Emily.

Anonymous said...

Regardless of how someone feels about the mormon church, or any religion for that matter, What a complete waste of time to sit and blog about your hate for the religion. I respect your feelings, I can't tell you to feel different, but we all at some point in life come across things that hurt us, offend us, things that make us want to give up.

Regardless of our religion (or not) as humans we are taught & should understand, the way to over come our hurt/hate/self pitty, is to focus on other things that are good, things, and ways where we can really make a difference.

I know for myself when I am hurt by something or someone, I feel so much worse when I sit and dwell on how much this person/thing has hurt me. Then when I get someone else to agree with me those feelings are growing and even more stronger! It's human nature.

I just can't imagine how sitting and blogging about your hate for the church is going to help you "move on" If the church has hurt you fine. I'm not telling you to feel different, I don't live your life. I just don't understand the reasoning behind this blog?

All this does is help remind you on a daily basis how angry and hurt you are by something.

You can never move on and heal, by putting your efforts and time into something like this.

Good luck, I wish you the best.

Clark said...

Anonymous, blogging/writing about these things is as therapeutic for the writer as it is for the reader who is going through the same thing.

Craig, I'm still at a point where I always want to talk about it, even with people who know nothing about Mormonism other than it has something to do with polygamy. I'm glad to hear it's starting to fade from your life.

Dw@ne's Thoughts said...

I love the anonymous posts, especially those critical to Craig. Too afraid to come out and leave an identity? You can criticize Craig for using a Blog as therapy to help deal with changes to his life? But you won't stand up and give us your name. Whatever.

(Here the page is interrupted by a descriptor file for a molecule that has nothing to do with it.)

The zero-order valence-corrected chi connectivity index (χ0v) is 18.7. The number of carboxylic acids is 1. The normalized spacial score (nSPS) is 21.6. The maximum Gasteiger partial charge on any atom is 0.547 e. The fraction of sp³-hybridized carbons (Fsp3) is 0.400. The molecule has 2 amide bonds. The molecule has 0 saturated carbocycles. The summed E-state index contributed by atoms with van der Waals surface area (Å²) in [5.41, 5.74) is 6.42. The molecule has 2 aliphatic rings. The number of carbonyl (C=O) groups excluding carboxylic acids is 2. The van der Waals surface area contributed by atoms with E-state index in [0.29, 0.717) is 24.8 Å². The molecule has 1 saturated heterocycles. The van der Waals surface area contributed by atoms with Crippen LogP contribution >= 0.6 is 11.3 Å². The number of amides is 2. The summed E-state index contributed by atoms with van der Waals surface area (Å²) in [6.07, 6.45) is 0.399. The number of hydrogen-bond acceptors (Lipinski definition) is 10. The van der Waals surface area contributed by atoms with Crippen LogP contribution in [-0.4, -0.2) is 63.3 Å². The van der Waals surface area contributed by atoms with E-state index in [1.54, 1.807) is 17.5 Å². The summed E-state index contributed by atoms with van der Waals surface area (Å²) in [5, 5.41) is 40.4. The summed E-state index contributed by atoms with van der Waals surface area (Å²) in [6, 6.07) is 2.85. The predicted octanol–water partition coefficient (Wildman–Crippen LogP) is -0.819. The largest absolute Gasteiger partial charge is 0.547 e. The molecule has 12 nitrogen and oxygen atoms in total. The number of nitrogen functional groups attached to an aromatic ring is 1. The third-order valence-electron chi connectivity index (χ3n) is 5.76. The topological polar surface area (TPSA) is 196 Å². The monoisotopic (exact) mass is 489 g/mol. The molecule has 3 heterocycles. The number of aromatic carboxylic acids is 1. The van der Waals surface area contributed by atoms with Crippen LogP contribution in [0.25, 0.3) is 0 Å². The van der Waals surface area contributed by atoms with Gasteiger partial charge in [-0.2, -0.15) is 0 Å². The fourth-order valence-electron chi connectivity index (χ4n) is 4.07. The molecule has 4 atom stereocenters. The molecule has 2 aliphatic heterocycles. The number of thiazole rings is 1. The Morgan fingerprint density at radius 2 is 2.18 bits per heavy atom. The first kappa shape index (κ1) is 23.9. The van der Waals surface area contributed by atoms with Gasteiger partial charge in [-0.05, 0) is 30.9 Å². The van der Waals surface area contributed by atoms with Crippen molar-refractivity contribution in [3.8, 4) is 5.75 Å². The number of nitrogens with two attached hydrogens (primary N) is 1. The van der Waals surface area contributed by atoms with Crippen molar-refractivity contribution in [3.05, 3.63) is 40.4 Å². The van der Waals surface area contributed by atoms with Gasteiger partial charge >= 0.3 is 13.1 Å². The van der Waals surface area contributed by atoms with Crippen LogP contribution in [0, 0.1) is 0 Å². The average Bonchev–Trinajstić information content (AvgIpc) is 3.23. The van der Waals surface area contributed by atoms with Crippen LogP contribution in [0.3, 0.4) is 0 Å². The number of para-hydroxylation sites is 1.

I caught your site a few months ago and I check it from time to time and noticed a recent post. I have had a similar situation in which I did something I should not have done and it has cost me my church membership. I too had been struggling with questions of the church for about 5 years.

For me it's hard because my wife and kids are still very active in the church. There are members in our ward I consider to be my friends. So I attend church with my wife and kids but I also attend another faith.

To the secret critical poster, we do not see blogging on this subject as "a waste of time". Quite the opposite, we feel it a form of therapy that we can vent our frustrations in print form and share our ideas to others and seek help from those struggling with the same things.

There is a difference in "hating" a religion and simply pointing out that foundational beliefs were set up as lies. I respect the church for the positive things it does. I may not believe, but I don't hate. I still support my family in their beliefs and respect my wife's choices. I wish others could respect our choices the same.

meagan said...

Bravo Craig! Congratulations! You're ready to move on and I am jealous, because I need a little more venting.

Anonymous said...

Hi Craig. After reading your blog I know that you are someone I can turn to for advice. I am still a member but know that it's false. I haven't found the strength to leave yet b/c I LOVE the church so much. I love its organization, the people, the programs, the activities, the hymns, the primary songs, and even the prophet (as a man, not a prophet) How do I get over my emotional attachment?

Cr@ig said...

Dear "Anonymous",

Sorry for the delay in replying to your comment...I've been out of town. Anyway...to answer your question...it all comes down to "Power".

How much power you give them and how much power you allow the church to have over you.

If you no longer recognize the Mormon Church as having any real authority or real power from God over you...then it just becomes an expensive social club.

Once you recognize this then it is YOU who are in control of your life. You become the adult to decide what you choose to participate in and how much you pay or not pay to participate. You decide if you want this calling or that calling or no calling at all. You have the power to say NO to whatever is asked of you without the pressure of feeling any guilt over it…cuz after all it is just an expensive social club…and the good part is that it is you who decides the level of your involvement and no longer the church.